Funded Projects 2010-2011
Principal Investigators: Dr. Peter Lehmann and Dr. Catheleen Jordan
Community Partner: Tarrant County Criminal Courts
- Can youth offenders who are charged with a misdemeanor family violence against a non intimate partner, family member or relative be diverted by developing a youth offender diversion alternative (YODA) program?
- Can future family violence be prevented by implementing a 3 phase SFBT community based program comprised of an adolescent sufficiency assessment and a family assessment (phase 1), ongoing case management to meet the adolescent’s self sufficiency needs (phase 2), and family therapy intervention (phase 3)?
Youth Offender Diversion Alternative (YODA) is a community- based volunteer program for youth charged with domestic violence against a non- intimate family member. The program attempts to increase non- offending behaviors through a three- phase process using Solution- Focused Brief Therapy. Youth offenders are young persons, usually living with adult caregivers, typically aged 6 through 24, who have been charged with misdemeanor family violence. The aim of this project is the prevention of future non-intimate partner family violence through an innovative and collaborative community-based volunteer diversion program. The goal is to stop youth offenders’ violent behaviors before they can reoccur by redirecting them. The diversion program consists of three phases using solution-focused theory: (phase 1) assessing self sufficiency needs and family issues to create an intervention plan, (phase 2) case management using the intervention plan to increase self sufficiency behaviors and skills, and (phase 3) family therapy to increase family involvement and prevent future aggressive behaviors.
- Clients are showing a significant increase in resiliency, hope, self-sufficiency, ability to solution build, mental health, basic needs, life satisfaction, and family relations.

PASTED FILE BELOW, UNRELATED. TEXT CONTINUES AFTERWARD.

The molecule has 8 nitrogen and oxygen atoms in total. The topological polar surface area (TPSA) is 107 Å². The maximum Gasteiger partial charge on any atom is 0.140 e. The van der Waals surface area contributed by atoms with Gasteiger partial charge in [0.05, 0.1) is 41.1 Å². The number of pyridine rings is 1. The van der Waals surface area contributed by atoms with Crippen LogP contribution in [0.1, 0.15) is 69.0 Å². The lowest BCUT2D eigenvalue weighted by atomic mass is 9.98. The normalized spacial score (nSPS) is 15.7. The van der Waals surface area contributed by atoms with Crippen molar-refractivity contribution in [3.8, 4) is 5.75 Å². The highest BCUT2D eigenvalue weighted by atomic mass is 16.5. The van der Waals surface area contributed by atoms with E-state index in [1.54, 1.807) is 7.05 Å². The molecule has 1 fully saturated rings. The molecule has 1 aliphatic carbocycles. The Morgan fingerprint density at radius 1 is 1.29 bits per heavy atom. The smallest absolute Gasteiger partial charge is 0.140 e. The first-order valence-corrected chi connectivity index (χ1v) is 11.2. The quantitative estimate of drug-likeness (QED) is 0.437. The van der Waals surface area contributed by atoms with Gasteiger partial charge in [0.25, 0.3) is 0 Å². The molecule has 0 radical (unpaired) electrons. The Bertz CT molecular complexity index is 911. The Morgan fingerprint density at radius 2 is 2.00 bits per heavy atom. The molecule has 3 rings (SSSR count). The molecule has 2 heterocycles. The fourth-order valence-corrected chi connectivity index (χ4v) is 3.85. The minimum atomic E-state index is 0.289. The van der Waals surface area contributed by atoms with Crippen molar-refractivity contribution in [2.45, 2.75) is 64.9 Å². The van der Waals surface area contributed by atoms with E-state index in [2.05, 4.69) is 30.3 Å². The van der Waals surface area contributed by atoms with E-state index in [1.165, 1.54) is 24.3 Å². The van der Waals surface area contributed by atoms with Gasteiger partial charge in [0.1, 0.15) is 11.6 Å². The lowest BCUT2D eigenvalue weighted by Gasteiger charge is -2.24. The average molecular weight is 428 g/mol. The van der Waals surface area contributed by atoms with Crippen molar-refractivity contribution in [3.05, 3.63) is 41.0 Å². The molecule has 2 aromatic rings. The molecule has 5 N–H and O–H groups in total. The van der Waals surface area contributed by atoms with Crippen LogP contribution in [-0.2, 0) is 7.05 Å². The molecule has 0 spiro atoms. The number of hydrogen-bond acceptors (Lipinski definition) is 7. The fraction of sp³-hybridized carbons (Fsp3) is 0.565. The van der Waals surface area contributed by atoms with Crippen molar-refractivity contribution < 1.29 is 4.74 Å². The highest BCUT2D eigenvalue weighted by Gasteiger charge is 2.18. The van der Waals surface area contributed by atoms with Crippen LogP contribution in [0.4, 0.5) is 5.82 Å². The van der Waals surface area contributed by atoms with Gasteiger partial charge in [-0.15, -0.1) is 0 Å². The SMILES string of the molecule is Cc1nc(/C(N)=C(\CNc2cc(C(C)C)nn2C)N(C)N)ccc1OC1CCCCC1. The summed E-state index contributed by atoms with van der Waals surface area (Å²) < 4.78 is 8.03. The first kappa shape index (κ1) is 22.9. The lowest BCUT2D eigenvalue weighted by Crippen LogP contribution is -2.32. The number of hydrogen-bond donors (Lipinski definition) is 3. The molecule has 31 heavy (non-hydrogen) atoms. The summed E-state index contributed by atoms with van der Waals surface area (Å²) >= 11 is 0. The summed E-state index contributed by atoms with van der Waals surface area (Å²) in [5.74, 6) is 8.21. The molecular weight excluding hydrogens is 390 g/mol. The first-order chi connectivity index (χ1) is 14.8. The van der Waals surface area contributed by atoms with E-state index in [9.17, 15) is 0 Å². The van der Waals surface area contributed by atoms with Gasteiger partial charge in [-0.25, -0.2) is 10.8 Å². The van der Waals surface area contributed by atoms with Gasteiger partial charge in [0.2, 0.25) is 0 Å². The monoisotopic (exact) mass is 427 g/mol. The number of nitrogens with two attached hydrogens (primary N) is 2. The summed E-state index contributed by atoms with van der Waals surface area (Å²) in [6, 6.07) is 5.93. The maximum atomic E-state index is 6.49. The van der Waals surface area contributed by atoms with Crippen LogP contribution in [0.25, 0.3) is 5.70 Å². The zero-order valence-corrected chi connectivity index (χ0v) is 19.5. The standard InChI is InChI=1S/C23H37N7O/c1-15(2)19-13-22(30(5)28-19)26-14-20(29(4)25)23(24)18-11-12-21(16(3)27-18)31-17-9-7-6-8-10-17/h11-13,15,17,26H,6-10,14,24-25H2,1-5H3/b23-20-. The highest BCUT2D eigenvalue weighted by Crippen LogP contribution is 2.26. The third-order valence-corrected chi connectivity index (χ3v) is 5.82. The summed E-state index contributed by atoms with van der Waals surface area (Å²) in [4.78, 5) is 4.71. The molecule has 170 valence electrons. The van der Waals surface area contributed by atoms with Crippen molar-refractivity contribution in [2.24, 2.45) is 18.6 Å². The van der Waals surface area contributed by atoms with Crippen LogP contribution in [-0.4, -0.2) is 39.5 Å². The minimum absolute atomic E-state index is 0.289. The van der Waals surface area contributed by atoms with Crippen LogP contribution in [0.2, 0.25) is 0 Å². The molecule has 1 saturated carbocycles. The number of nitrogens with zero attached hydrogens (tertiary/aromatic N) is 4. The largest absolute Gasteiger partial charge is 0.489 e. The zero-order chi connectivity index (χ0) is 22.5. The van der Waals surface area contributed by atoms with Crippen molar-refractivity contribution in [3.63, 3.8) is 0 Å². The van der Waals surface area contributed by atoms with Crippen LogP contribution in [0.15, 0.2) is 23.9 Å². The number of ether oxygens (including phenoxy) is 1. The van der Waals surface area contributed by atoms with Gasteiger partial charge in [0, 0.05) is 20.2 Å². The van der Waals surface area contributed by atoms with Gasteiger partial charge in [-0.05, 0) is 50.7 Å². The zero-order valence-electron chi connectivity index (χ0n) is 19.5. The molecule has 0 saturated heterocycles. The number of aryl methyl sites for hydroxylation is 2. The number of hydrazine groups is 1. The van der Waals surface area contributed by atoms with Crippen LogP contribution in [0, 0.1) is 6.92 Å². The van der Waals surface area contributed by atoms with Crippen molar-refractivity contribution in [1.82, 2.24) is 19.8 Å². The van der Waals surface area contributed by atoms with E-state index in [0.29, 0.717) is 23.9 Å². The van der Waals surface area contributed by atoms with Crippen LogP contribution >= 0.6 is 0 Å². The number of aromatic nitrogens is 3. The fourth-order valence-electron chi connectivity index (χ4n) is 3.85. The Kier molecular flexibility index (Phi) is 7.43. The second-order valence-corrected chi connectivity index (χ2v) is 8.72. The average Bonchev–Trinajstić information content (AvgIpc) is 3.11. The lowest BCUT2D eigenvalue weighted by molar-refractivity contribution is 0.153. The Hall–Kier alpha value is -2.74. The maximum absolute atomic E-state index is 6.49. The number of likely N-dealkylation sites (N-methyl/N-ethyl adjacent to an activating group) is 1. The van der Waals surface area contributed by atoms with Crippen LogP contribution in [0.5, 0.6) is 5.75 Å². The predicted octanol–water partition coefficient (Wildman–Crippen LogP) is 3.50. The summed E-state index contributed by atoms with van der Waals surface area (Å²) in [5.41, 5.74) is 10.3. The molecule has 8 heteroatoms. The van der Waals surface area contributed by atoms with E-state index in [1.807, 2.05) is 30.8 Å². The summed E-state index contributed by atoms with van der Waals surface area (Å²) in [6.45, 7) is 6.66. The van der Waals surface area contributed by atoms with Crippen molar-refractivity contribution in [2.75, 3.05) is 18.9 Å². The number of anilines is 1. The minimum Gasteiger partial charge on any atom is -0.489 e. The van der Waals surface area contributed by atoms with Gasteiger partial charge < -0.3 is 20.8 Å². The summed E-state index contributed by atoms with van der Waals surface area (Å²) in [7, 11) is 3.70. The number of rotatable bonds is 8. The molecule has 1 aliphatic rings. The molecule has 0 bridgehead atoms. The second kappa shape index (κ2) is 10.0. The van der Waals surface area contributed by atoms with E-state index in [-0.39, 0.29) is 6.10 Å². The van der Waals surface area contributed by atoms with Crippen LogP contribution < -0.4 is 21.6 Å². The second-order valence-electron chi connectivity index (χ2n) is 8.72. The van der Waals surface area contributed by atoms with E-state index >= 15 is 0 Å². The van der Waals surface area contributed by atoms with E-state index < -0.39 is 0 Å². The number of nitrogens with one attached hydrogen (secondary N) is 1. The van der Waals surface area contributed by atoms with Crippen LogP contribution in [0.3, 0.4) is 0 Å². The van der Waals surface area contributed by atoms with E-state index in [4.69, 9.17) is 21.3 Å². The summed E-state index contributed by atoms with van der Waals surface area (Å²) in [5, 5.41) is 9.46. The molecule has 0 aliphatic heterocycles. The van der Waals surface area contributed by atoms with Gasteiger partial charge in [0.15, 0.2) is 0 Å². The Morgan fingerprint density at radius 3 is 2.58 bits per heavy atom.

- Clients are showing a significant decrease in aggression, stress, and alcohol and substance abuse.
- Of the clients that have successfully completed the program, none have re offended in Tarrant County according to court records.
Presentaion Basel, Switzerland
Principal Investigators: Dr. Regina Aguirre and Dr. Diane Mitschke
Community Partner: Worn Project, Catholic Charities
- Does group cohesion and social support contribute to better outcomes in the areas of financial stability, trauma, somatization, depression, and anxiety among recently resettled Bhutanese refugee women and their families?
- Does the addition of a creative arts component in the form of scarf production further enhance well-being, with social-enterprise providing a real and substantive increase in family income, thus promoting financial stability for participants above and beyond gains in financial knowledge and understanding?
Common Threads is an empowerment-focused reintegration study designed collaboratively by Catholic Charities Diocese of Fort Worth (CCFW) and two faculty of UTA School of Social Work. The project engages a unique and innovative approach to addressing some of the major challenges faced by Bhutanese refugee women and their families. This study aims to enhance the financial stability of these families through the implementation of a cohort-based intensive financial education curriculum. Cohorts will consist of 15 women, and the curriculum will last 12 weeks. The curriculum will cover various aspects of the U.S. banking system, steps toward achieving financial stability, and establishing income and savings goals. The women will also participate in a carefully designed social enterprise project in which they will produce and market hand-knitted scarves, which will be sold to local boutiques and will provide a real and sustainable increase in monthly income. The study will also attempt to ascertain whether socialization and/or social enterprise has a significant impact on symptoms of anxiety, depression and somatization among recently resettled Bhutanese.